Getting into recovery was the best thing I ever did. Removing drugs and alcohol from my life has helped me view the world and the people around me much more clearly. Forever learning, changing and growing; my spiritual progress is what has given me motivation when I have questioned my purpose and strength. My mental health has significantly improved since making these lifestyle changes, so I know I am making the right decision.

Re-focusing my energy
At first removing drugs and alcohol from my life left me feeling totally isolated. They were what my entire world revolved around. I couldn’t imagine what I would do with all my spare time or even if my friends would still like me. All I knew is that I couldn’t cope with how they were making me feel any longer. After making the decision to remove myself from that circle I knew I had to put my energy into other things. At mutual aid groups and people would tell me to put as much energy into my recovery as I did into my addiction – that is some of the best advice I have got. In my partying days I would go to any lengths to get what I needed to ensure we had the best night possible. Now I will go to any lengths to ensure I feel connected, avoid my triggers, to do whatever I need to stay focused on my recovery and to stay safe.

Spending time with my family. Walking my dog. Spooning my dog. My dog being a dog. Seriously, get a dog. Taking daily morning walks. Enjoying the fresh air. Hot bubble baths. Soaking all surrounding areas in lavender oil. Mediating and practicing yoga. Being mindful. Attending group therapy sessions. Meeting like-minded people through mutual aid support groups. Volunteering for causes that matter. Singing in the recovery choir. Reading interesting books. Listening to audibles. Listening to music. Singing out loud. Dancing sober. Going to the cinemas. Creating a visible recovery community in my area. Sitting in coffee shops. Talking without fear or anxiety. Organising events.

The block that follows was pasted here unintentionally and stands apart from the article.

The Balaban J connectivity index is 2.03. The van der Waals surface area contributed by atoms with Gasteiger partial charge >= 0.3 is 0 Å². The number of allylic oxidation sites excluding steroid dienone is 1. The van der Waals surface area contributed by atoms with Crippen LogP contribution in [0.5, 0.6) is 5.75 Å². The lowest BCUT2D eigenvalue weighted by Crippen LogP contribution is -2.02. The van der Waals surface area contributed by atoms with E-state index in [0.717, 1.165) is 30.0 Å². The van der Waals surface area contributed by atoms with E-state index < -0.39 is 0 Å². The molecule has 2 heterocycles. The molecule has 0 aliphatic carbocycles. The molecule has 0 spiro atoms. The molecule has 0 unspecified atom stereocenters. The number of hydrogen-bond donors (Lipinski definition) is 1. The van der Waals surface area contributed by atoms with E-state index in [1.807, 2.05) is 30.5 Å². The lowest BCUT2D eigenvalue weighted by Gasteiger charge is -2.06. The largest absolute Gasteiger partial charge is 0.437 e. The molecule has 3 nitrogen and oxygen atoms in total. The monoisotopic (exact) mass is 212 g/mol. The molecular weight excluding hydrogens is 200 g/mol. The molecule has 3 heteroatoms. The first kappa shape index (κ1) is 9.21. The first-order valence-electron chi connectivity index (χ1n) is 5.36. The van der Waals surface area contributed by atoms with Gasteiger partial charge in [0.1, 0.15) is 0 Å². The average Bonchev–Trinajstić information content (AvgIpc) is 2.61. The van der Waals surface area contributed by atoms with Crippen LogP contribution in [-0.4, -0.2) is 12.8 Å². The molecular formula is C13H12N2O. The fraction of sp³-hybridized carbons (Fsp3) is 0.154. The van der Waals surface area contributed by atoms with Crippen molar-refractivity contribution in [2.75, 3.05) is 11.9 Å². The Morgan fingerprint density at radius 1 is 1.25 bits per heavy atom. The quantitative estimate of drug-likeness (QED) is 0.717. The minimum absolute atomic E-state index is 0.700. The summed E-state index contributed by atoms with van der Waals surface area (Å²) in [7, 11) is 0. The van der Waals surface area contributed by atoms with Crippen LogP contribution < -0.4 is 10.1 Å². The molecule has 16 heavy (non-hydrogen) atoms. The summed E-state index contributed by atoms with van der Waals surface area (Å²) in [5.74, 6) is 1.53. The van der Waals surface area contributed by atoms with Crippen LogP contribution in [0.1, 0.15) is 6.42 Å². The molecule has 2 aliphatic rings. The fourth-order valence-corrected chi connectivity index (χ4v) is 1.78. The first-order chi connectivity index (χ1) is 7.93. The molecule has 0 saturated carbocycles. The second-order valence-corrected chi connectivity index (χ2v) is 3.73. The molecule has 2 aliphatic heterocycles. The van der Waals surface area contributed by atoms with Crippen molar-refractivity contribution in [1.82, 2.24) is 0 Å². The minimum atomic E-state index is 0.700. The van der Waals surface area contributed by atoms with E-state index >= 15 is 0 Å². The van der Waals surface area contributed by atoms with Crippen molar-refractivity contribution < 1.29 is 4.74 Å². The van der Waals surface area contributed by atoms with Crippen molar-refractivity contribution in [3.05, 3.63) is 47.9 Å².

Now I don’t spend my days and nights drinking alcohol or taking drugs I have so much time to spend on positive things. I will literally give anything a chance because there has been so many times in the past where I have missed out due to fear, anxiety and self-doubt. I read the difference between sobriety and recovery is that sobriety is simply means being free from drugs or alcohol whereas recovery means to heal. Recovery is about changing your behaviours and learning to love yourself again. This is definitely where I am at right now. It is amazing what clarity and freedom you get when you let go of drink and drugs.

–What has helped you with your mental health?
—Do you think any of these tips could help you?

Let me know in the comments or feel free to contact me at ohevie@hotmail.com or hit me up on Facebook, Instagram or Twitter.

Evie xo

Helpful Links/Contact Info
Mind, the Mental Health Charity
AA – Alcoholics Anonymous
NA – Narcotics Anonymous
SMART Recovery

Mind Infoline: 0300 123 3393 (Monday – Friday, 9am – 6pm)  info@mind.org.uk
Alcoholics Anonymous: 0800 9177 650   help@aamail.org
Narcotic Anonymous: 0300 999 1212 (10am – midnight, everyday)
Samaritans: 116 123   (runs 24/7)

3 thoughts on “6 things that really helped my mental health this past year

  1. Well Said! I too suffered from addiction/mental health problems. At appears as if you wrote about me. “If It Works, Work It!” MS BA CD CAP CCDCR ICADC.

    Liked by 1 person

  2. thanks for sharing this post! I’m so with you on the getting a dog :’) I’d be a total mess without my furbabies! Self-love is definitely something a struggle with on a daily basis and is something i’m working on in therapy. i really hope 2018 will be a good one for you 🙂

    Liked by 1 person